The single center prospective observation study “Refusal of surgical treatment in patients with pCR after NST of triple negative or HER2-positive BC” was initiated in 2019. The primary endpoint of the study is a 3-year ipsilateral local recurrence rate. The secondary endpoint is a 5-year overall and a relapse-free survival. The protocol was approved by the Institute’s Ethics Committee of N.N. Petrov National Cancer Center (No. 1/107, dated 15.08.2019). A written voluntary informed consent was obtained from all patients. Details of this protocol are presented on ClinicalTrials.gov (NCT04293796). Briefly, the inclusion criteria were as follows: women with early (T1-2 N0-1 M0) triple negative or HER2+ BC with lesions not more than 3 cm who received NST according to the protocol. Patients with multicentric disease and women who did not receive the full program of NST and/or indicated radiotherapy, were excluded from the study. All 27 women registered in the study in March 2023 were included in this preliminary analysis. Patients’ characteristics are presented in Table 1. All women included in the trial underwent standard staging with mammography, breast and regional lymph nodes ultrasound with obligatory aspiration biopsy of suspicious lymph nodes. As single photon emission computed tomography-CT (SPECT-CT) with 99mTc-metoxiisobutilisonitril was characterized by high accuracy in diagnosing local extent and lymph node involvement by BC [8], these examinations were used as obligatory for primary staging. Taking into account that in our practice the supine position with the hand behind the head is standard for SPECT-CT examinations of the breasts, it was possible to use CT component of SPECT-CT data for further fusion with simulation CT. Another important component of the study was obligatory clipping of the primary lesion and suspicious/confirmed metastatic lymph nodes before the starting NST.
Details of NST are presented in Table 1. Two–four weeks after the end of neoadjuvant program, all patients underwent mammography, ultrasound, and molecular breast imaging. Subsequent surgical restaging consisted of sentinel lymph node biopsy combined with the excision of clipped suspicious/confirmed metastatic lymph nodes (targeted biopsy) and simultaneous ultrasound-guided VAB with pathomorphologic verification of tumor response to NST. During VAB the primary tumor area was again marked by at least three clips. In patients with residual disease determined as non-complete response in primary tumor and/or axillary lymph nodes, standard surgical treatment with/without adjuvant radiotherapy was initiated according to national guidelines. In women with pCR adjuvant radiotherapy was used as the only adjuvant loco-regional treatment. The whole-breast irradiation (WBI) was performed through tangential fields using the “field-in-field” technique. Initial 15 patients received WBI as 25 fractions of 2 Gy, the rest six patients as 16 fractions of 2.7 Gy. Boost to the primary tumor volume was considered as an obligatory component of adjuvant radiotherapy. As high-dose rate brachytherapy (HDRB) is assumed as a preferred technique for boost delivery, it was performed within 1 week after WBI. Interstitial plastic or steel needles (catheters) were placed using intravenous sedation and anaesthesia. Implantations were performed under CT control following the Paris system geometric recommendation.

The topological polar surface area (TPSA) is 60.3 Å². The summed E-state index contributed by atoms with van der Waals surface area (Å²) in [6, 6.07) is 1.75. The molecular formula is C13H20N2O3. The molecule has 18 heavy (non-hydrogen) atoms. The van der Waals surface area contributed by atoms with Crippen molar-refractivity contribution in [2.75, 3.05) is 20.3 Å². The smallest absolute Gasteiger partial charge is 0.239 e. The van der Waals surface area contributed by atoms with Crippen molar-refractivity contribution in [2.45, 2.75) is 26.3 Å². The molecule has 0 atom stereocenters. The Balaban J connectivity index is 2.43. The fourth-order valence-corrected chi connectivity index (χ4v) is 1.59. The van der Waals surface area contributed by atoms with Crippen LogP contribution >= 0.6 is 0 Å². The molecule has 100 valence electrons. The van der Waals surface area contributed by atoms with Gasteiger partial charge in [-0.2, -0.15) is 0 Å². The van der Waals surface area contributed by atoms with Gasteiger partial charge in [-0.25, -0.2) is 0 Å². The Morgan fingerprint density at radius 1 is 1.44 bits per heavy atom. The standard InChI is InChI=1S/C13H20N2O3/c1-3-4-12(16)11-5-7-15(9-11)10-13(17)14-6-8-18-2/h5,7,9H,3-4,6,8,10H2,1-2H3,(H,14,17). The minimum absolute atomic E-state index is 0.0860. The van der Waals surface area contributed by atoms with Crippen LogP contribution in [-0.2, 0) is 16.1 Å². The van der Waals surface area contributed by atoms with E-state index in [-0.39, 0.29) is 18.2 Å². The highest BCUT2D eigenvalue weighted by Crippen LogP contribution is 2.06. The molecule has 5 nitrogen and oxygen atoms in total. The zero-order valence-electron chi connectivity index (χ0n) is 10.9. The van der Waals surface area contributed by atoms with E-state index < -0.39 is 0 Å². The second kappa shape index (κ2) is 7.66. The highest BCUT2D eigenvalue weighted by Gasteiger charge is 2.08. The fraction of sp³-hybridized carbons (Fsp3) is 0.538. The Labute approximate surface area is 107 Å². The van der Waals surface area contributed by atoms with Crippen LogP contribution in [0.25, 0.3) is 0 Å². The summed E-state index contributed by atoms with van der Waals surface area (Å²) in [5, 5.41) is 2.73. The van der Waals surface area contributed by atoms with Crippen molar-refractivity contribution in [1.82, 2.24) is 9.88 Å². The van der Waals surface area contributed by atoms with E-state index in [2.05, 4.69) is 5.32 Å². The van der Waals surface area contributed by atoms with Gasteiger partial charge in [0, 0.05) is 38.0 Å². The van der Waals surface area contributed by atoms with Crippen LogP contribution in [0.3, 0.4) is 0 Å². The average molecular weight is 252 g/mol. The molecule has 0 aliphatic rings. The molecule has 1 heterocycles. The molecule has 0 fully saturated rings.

Planning boost delivery was performed in accordance with the general principles: GTV, the volume of the tumor that was determined before NST; and clinical target volume (CTV), 10–20 mm area around GTV with an increased risk of subclinical invasion of the tumor. Fortunately, in case of “non-surgical” BC treatment, the shape and volume of the breast were similar before the treatment and at the moment of boost delivery. In accordance with the standard technique of postoperative boost delivery, we proposed that clips placed after VAB could be used as the “cornerstones” for delineation of GTV. The Groupe Européen de Curiethérapie–European Society for Radiotherapy and Oncology (GEC-ESTRO) guidelines recommend using images of the primary lesion obtained before the surgery as an additional tool for GTV and CTV contouring [9]. In the presented study, we fused CT component of primary staging SPECT-CT in the supine position with simulation CT in the supine position with hand above the head performed just before the image-guided HDRB or during simulation for external-beam radiotherapy boost. Taking into account possible differences in the position of the arms and bones, the manual 3-dimensional fusion procedure was primarily based on the contours of the breast and localisation of the sub-mammary fold. Another important point for the fusion was the localisation of the nipple. Sternum and ribs were considered as additional but not obligatory fusion points. After the fusion, we determined the correspondence between the position of the clips and primary tumor volume. If the markers accurately corresponded the primary tumor volume, we considered those cases as complete overlap of the volumes; when markers were partly inside and partly outside the primary tumor volume with the distance to primary tumor contour below 2 cm, we determined those cases as a partial mismatch. All other cases were evaluated as marked discrepancy.